Financing the Fivefold – Part One

We have the vision, the qualifications, the affirmation of those who give oversight to our lives and the right motivation to do those things called fivefold ministry (see earlier blogs in this “Fivefold Ministry” series). Now the big questions is, how do we finance it?

It is easy if you are a pastor and leader a local church; you have a constant flow of finances called “tithes” from which to draw and build. But what if you are not employed full-time in a local church but travel trans-locally in a number of churches and nations, then what?

This is the reason why there are many leaders with one of the fivefold gifts leading churches when they really are not called to do it. They lead churches because it is the easiest way to finance their ministries of apostles, prophets, evangelists, pastors and teachers. They are not fulfilled at it, and may not have the governmental calling to lead, but it is one of the only mechanisms in place that currently works.

These men know that if they want to step down from leading the local church, their finances would dry up. Sometimes this even leads to fivefold ministers laying down their call. They still have the call and the anointing and gifts for that call; they just do not have a clue on how to make a living whole doing it. So, they simply don’t do it.

This is not an easy questions to answer nor is it one to take lightly. If we truly want to see the fivefold ministry released in today’s Church, we must figure out how to finance these individuals. Obviously when someone is leading a local church, the pressures of ministry can be greater and more demanding than someone who is a fivefold minister attending the local congregation and ministering trans-locally. But fivefold ministers have bills to pay just like everyone else. They need gas for their car, food on the table, and even an occasional vacation like others are accustomed to taking.

While we don’t yet have a common answer to this problem, I believe we can at least give some insight that can help get a dialogue started so this whole area can be brought out into the open and discussed.

There is also a certain amount of what I would call “critical mass” that is necessary for someone to be supported full time for fivefold ministry. In other words, for a single church to support a fivefold minister, they would most likely need to be in the mega church size (over a thousand members) to be able to raise the finances – for there to be a substantial amount after salaries and expenses locally to then support in an adequate way a trans-local fivefold minister. To be fully supported in a network of churches, there would need to be a large enough network to supply the finances.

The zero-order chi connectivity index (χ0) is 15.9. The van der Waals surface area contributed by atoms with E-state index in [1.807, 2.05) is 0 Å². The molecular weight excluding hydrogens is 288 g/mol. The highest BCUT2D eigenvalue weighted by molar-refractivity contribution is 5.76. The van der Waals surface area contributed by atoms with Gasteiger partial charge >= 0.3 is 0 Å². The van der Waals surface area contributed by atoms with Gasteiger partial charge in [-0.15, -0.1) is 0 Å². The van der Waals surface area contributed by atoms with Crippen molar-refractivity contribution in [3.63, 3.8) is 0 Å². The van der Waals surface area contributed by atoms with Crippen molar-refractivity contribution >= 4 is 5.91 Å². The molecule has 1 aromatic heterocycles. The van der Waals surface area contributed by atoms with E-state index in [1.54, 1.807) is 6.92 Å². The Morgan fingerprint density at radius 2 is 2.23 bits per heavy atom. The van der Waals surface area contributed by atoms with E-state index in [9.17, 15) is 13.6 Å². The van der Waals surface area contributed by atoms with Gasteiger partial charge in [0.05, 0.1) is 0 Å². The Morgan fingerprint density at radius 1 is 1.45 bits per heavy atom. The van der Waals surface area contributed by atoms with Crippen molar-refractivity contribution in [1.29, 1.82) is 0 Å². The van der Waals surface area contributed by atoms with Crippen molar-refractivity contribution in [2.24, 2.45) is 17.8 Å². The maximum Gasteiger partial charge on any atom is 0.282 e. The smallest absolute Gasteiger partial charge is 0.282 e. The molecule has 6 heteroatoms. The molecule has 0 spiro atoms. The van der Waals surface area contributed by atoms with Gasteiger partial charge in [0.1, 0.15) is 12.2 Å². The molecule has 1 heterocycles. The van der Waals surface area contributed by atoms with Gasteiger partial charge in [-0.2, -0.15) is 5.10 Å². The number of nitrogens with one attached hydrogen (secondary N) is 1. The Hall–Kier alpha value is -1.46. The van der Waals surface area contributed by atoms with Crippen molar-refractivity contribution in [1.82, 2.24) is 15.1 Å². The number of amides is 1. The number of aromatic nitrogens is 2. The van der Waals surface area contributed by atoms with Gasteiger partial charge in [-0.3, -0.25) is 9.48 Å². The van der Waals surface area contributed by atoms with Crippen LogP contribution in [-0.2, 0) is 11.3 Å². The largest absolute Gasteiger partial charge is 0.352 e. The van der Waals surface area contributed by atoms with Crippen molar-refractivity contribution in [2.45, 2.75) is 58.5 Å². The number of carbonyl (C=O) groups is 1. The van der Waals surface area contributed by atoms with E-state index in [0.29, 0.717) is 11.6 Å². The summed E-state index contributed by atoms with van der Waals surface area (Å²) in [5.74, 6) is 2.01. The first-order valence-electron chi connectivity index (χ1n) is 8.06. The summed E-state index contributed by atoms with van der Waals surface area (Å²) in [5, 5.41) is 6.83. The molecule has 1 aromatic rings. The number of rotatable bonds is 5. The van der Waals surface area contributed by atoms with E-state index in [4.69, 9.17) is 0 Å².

What if we are not a part of a mega church or a large network of churches that can support the fivefold minister? There are other ways. Let’s explore together several different options.

Let’s remember first, that as Christians, we are all in full time ministry whether it is through our business, at our job, in our school, at our home in the neighbourhood or leading a church. Our goal is to share the light of the Gospel of the Kingdom as we go about our daily lives. What is different for each of us is how our financial needs will be met. When a person is involved in ministry as his “job,” like the fivefold minister who is trans-local and therefore cannot have a full time secular or even church ministry job in a community… he still has two financial areas that need to be considered. He has the finances needed to adequately support and live as a family and he has ministry expenses needed to accomplish the ministry to which the Lord has called him full time.

Biblical precedent: Labourers should be supported.

In Bible times, when oxen were driven back and forth over the threshing floor so they could stamp out the grain from the chaff, they were allowed to eat of the fruits of their labours. In some kinds of labour the oxen was muzzled, but Old Testament law required that on the threshing floor, which required repetitious and continuous labour, the oxen should be rewarded. “Do not muzzle an ox while he is treading out the grain” (Deuteronomy 25:4).

Paul quotes this law both in 1 Corinthians 9:9 and 1 Timothy 5:18, showing that God did not appoint it for the sake of the oxen alone, but that every labourer is worthy of his hire. We willingly pay the car mechanic and the doctor for their services, so we should gladly reward those who about for the good of our souls.

1 Corinthians 9:9-14 states, “For it is written in the Law of Moses: Do not muzzle an ox while he is treading out the grain.” Is it about oxen that God is concerned? Surely he says this for us, doesn’t He? Yes, this was written for us, because when the plowman plows and the thresher threshes, they ought to do so in the hope of sharing in the harvest, If we have sown spiritual seed among you, is it too much if we reap a material harvest from you? If others have this right of support from you, should’t we have it all the more? Nevertheless, we have not made use of this right, but we endure anything rather than put an obstacle in the way of the gospel of Christ. Do you not know that those who are employed in the temple service get their food from the temple, and those who serve at the altar share in the sacrificial offerings? In the same way, the Lord commanded that those who proclaim the gospel should get their living by the gospel.”

It is clear from this passage that Paul believed that those who laboured in the service of God would have competent support. In 1 Timothy 5:18, Paul again mentions the analogy between the oxen and the one who labours for the welfare of the Church. Again, he says they should be given sufficient and appropriate recompense so as not to worry about money for their family or their ministry.



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